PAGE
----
Turnaround Investing Blog

George Putnam, one of the country's leading turnaround and distressed investing professionals, shares his timely insight on the economy and turnaround investing opportunities.

Don't Make Too Much of Price History

At The Turnaround Letter, we believe that the essence of turnaround investing is profiting from a substantial upturn in an underperforming company’s fundamentals. Simply put, it’s buying when things look bad but are actually about to get a lot better.

What is the most powerful factor in successful turnaround investing? Making sure there is a solid and clear reason that the fundamentals – revenues, costs, balance sheet – will improve. What is the most important way to reduce risk when selecting a turnaround stock? Buying at a significant discount in underlying value. In other words, buying with a margin of safety.

Most of the mistakes in turnaround investing violate one or both of these principles. If fundamentals don’t improve (or worse, deteriorate further), the investment will almost certainly not be successful. If the valuation is not attractive, the over-paying investor not only has reduced their upside potential, but also risks greater downside should the fundamentals stall out.

It can be tempting to look at a depressed stock and think, “it used to trade at 40 and now it’s at 8 – therefore it must be a bargain.” Unfortunately, the fact that a stock once traded at a higher price does not guarantee that it will ever get back there. One big reason that a stock trades so much lower than before: its earnings potential or assets have deteriorated. Without some fundamental improvement, the share price will continue to lag, or worse.

You want to understand why the stock price has declined. Then identify what fundamental change will reverse the company’s fortunes. Is the management taking new actions to address the issues? Is the industry cycle turning up? Is something else improving?  Only then can the stock have a chance to recover. And remember, the former $40 stock doesn’t need to fully recover. If you buy it at 8 and it goes to 16, even though it’s down 60% from its prior price, you still have a 100% gain.

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Identify & Profit from Distressed Investing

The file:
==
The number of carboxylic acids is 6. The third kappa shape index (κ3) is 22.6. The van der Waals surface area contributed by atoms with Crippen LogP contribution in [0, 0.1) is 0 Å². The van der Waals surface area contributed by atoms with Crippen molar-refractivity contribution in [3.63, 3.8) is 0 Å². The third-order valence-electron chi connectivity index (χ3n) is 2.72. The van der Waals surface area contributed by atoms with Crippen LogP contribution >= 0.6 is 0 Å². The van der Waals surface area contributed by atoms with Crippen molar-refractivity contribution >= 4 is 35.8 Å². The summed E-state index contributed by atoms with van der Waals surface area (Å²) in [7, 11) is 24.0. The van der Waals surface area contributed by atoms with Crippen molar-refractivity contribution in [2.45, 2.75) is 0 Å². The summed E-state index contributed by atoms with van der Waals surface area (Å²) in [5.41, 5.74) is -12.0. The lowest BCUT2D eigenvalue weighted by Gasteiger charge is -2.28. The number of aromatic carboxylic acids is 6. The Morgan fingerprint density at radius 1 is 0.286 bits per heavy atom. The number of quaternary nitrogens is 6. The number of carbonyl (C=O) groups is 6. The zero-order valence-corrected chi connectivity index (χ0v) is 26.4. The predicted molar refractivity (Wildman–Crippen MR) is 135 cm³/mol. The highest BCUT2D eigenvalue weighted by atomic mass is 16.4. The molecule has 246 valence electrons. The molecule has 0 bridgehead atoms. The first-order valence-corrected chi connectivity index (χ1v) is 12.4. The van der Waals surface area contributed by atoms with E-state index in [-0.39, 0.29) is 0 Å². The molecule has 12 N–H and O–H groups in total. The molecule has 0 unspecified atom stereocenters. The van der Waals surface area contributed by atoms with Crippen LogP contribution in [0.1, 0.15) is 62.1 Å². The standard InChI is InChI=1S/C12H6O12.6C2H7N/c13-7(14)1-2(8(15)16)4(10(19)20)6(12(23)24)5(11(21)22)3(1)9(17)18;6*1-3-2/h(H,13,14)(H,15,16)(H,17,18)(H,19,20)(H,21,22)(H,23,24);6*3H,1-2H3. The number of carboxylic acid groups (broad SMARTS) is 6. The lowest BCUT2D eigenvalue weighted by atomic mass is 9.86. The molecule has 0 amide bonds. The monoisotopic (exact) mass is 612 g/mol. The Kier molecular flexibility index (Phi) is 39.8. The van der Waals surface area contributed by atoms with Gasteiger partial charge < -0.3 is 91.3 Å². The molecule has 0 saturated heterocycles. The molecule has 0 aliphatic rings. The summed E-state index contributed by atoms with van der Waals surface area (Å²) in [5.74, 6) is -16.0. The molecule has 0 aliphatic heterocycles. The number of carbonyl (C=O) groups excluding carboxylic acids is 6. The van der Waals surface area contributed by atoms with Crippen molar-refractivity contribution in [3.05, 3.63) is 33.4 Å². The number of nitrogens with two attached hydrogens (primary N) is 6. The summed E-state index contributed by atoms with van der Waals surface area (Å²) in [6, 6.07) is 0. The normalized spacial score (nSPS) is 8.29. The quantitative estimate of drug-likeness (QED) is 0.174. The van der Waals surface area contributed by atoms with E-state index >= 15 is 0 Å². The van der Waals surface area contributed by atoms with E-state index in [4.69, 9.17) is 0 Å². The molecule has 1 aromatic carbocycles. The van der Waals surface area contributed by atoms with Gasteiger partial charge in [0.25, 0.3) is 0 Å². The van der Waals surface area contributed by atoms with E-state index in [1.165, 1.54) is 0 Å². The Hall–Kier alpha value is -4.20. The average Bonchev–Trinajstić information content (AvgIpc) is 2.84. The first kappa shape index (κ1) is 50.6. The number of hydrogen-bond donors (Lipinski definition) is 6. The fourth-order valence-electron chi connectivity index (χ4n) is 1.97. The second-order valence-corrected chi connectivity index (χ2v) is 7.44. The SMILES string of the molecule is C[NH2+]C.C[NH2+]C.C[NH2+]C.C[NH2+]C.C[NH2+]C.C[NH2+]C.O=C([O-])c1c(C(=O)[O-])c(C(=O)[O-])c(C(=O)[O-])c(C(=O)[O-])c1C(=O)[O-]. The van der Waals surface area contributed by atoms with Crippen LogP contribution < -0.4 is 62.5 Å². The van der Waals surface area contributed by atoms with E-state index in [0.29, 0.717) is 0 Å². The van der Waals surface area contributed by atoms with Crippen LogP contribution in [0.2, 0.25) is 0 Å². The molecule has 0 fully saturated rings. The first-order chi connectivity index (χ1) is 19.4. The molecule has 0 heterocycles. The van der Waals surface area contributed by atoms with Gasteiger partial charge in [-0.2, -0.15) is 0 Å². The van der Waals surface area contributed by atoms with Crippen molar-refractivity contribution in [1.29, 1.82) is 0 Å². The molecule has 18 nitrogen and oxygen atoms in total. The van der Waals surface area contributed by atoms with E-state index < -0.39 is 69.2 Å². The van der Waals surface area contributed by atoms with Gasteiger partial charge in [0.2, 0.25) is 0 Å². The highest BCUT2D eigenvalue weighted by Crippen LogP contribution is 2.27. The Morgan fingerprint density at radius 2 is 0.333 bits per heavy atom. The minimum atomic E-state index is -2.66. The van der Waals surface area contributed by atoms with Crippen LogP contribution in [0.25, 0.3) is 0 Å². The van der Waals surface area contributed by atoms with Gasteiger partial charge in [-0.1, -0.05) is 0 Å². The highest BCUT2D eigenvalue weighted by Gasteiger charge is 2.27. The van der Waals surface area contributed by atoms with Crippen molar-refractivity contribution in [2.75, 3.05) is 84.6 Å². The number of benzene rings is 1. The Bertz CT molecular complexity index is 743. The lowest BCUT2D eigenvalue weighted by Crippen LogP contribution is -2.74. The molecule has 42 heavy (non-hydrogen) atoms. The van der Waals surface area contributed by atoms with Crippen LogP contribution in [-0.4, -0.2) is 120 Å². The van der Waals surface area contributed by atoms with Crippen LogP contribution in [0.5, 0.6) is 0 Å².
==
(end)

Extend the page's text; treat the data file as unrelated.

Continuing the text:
Free Report: Turnaround Investing Mistakes

Turnaround Investing Blog

Turnaround Investing Blog

IBM: Not Yet Time to Swing at this Pitch

IBM’s stock underperformance since IBM’s current CEO took the helm in 2012 has been stark, with the shares declining 23% while the S&P500 Index has more than doubled. One big problem: revenue growth rate is zero, at best. Without revenue growth, what’s left to entice investors? The real driver of value at IBM – free cash flow that is used to repurchase shares. Can IBM borrow its way to shareholder prosperity as its cash flows shrink? What to do with IBM shares? Wait for a better pitch in the form of a catalyst or much lower valuation. Read More.

Comparing Stocks Vs. Bonds

While the common stock of a turnaround candidate usually has the greatest upside potential, other classes of securities, such as bonds or preferred stock, may offer attractive profit possibilities with less risk. Many turnaround companies have only one class of securities available to investors but where there are different classes to choose from, it can pay to do a little extra analysis of the various options.

Read More.

Turnaround Letter Stock Pick Named Top Performer of 2017

 

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What Last Year's Top Stock Pickers Are Buying in 2018

 

This Forbes write-up follows up on the recent Top Stock Tips report--naming The Turnaround Letter's Crocs recommendation the top performer of 2017: With 90% gains, CROX beat out 100 other investment ideas included in the report; and the stock continues to have value investing appeal, according to Putnam.

 

George notes, "We see additional upside for the stock in 2018 as management's efforts continue to bear fruit, though the gains will likely be more muted than we saw in 2017."